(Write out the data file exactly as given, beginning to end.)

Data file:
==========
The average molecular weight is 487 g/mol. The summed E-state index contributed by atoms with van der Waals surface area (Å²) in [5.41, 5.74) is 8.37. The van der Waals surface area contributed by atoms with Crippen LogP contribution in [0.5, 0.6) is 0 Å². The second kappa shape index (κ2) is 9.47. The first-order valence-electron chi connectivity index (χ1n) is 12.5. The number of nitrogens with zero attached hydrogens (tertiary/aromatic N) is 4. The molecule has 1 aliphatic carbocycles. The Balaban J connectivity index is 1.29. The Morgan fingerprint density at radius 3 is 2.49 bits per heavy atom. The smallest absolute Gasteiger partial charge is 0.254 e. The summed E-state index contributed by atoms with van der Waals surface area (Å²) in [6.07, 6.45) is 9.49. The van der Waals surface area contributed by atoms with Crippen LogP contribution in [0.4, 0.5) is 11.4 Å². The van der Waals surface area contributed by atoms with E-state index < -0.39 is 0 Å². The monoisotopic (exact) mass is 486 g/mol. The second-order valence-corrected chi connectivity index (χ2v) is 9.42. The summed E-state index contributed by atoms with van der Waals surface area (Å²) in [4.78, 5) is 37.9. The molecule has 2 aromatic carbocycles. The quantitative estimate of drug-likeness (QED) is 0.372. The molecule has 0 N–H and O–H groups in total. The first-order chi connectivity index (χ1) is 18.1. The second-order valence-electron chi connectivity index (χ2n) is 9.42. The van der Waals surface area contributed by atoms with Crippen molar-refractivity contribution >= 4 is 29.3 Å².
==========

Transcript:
The average molecular weight is 487 g/mol. The summed E-state index contributed by atoms with van der Waals surface area (Å²) in [5.41, 5.74) is 8.37. The van der Waals surface area contributed by atoms with Crippen LogP contribution in [0.5, 0.6) is 0 Å². The second kappa shape index (κ2) is 9.47. The first-order valence-electron chi connectivity index (χ1n) is 12.5. The number of nitrogens with zero attached hydrogens (tertiary/aromatic N) is 4. The molecule has 1 aliphatic carbocycles. The Balaban J connectivity index is 1.29. The Morgan fingerprint density at radius 3 is 2.49 bits per heavy atom. The smallest absolute Gasteiger partial charge is 0.254 e. The summed E-state index contributed by atoms with van der Waals surface area (Å²) in [6.07, 6.45) is 9.49. The van der Waals surface area contributed by atoms with Crippen LogP contribution in [0.4, 0.5) is 11.4 Å². The van der Waals surface area contributed by atoms with E-state index < -0.39 is 0 Å². The monoisotopic (exact) mass is 486 g/mol. The second-order valence-corrected chi connectivity index (χ2v) is 9.42. The summed E-state index contributed by atoms with van der Waals surface area (Å²) in [4.78, 5) is 37.9. The molecule has 2 aromatic carbocycles. The quantitative estimate of drug-likeness (QED) is 0.372. The molecule has 0 N–H and O–H groups in total. The first-order chi connectivity index (χ1) is 18.1. The second-order valence-electron chi connectivity index (χ2n) is 9.42. The van der Waals surface area contributed by atoms with Crippen molar-refractivity contribution >= 4 is 29.3 Å².